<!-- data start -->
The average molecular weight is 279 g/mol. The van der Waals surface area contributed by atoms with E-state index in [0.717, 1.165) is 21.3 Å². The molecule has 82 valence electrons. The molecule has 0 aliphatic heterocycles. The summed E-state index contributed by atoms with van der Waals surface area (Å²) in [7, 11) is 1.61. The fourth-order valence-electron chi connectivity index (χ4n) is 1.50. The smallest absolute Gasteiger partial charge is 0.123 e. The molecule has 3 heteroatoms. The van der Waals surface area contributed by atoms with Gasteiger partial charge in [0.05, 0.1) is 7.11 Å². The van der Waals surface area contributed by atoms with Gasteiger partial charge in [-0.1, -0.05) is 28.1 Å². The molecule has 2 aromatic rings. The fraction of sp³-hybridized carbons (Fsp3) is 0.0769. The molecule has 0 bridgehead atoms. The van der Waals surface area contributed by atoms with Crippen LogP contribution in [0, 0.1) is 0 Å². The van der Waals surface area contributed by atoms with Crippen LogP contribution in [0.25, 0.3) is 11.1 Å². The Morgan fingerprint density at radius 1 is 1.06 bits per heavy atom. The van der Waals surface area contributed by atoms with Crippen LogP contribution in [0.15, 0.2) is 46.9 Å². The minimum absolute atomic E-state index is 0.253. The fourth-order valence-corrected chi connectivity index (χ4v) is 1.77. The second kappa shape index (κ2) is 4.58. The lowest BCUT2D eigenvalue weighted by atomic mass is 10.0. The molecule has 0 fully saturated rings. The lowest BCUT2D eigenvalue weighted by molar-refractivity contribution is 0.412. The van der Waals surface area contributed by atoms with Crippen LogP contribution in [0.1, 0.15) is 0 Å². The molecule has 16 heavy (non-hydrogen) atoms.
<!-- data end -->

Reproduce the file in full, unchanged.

The average molecular weight is 279 g/mol. The van der Waals surface area contributed by atoms with E-state index in [0.717, 1.165) is 21.3 Å². The molecule has 82 valence electrons. The molecule has 0 aliphatic heterocycles. The summed E-state index contributed by atoms with van der Waals surface area (Å²) in [7, 11) is 1.61. The fourth-order valence-electron chi connectivity index (χ4n) is 1.50. The smallest absolute Gasteiger partial charge is 0.123 e. The molecule has 3 heteroatoms. The van der Waals surface area contributed by atoms with Gasteiger partial charge in [0.05, 0.1) is 7.11 Å². The van der Waals surface area contributed by atoms with Gasteiger partial charge in [-0.1, -0.05) is 28.1 Å². The molecule has 2 aromatic rings. The fraction of sp³-hybridized carbons (Fsp3) is 0.0769. The molecule has 0 bridgehead atoms. The van der Waals surface area contributed by atoms with Crippen LogP contribution in [0, 0.1) is 0 Å². The van der Waals surface area contributed by atoms with Crippen LogP contribution in [0.25, 0.3) is 11.1 Å². The Morgan fingerprint density at radius 1 is 1.06 bits per heavy atom. The van der Waals surface area contributed by atoms with Crippen LogP contribution in [0.15, 0.2) is 46.9 Å². The minimum absolute atomic E-state index is 0.253. The fourth-order valence-corrected chi connectivity index (χ4v) is 1.77. The second kappa shape index (κ2) is 4.58. The lowest BCUT2D eigenvalue weighted by atomic mass is 10.0. The molecule has 0 fully saturated rings. The lowest BCUT2D eigenvalue weighted by molar-refractivity contribution is 0.412. The van der Waals surface area contributed by atoms with Crippen LogP contribution in [0.1, 0.15) is 0 Å². The molecule has 16 heavy (non-hydrogen) atoms.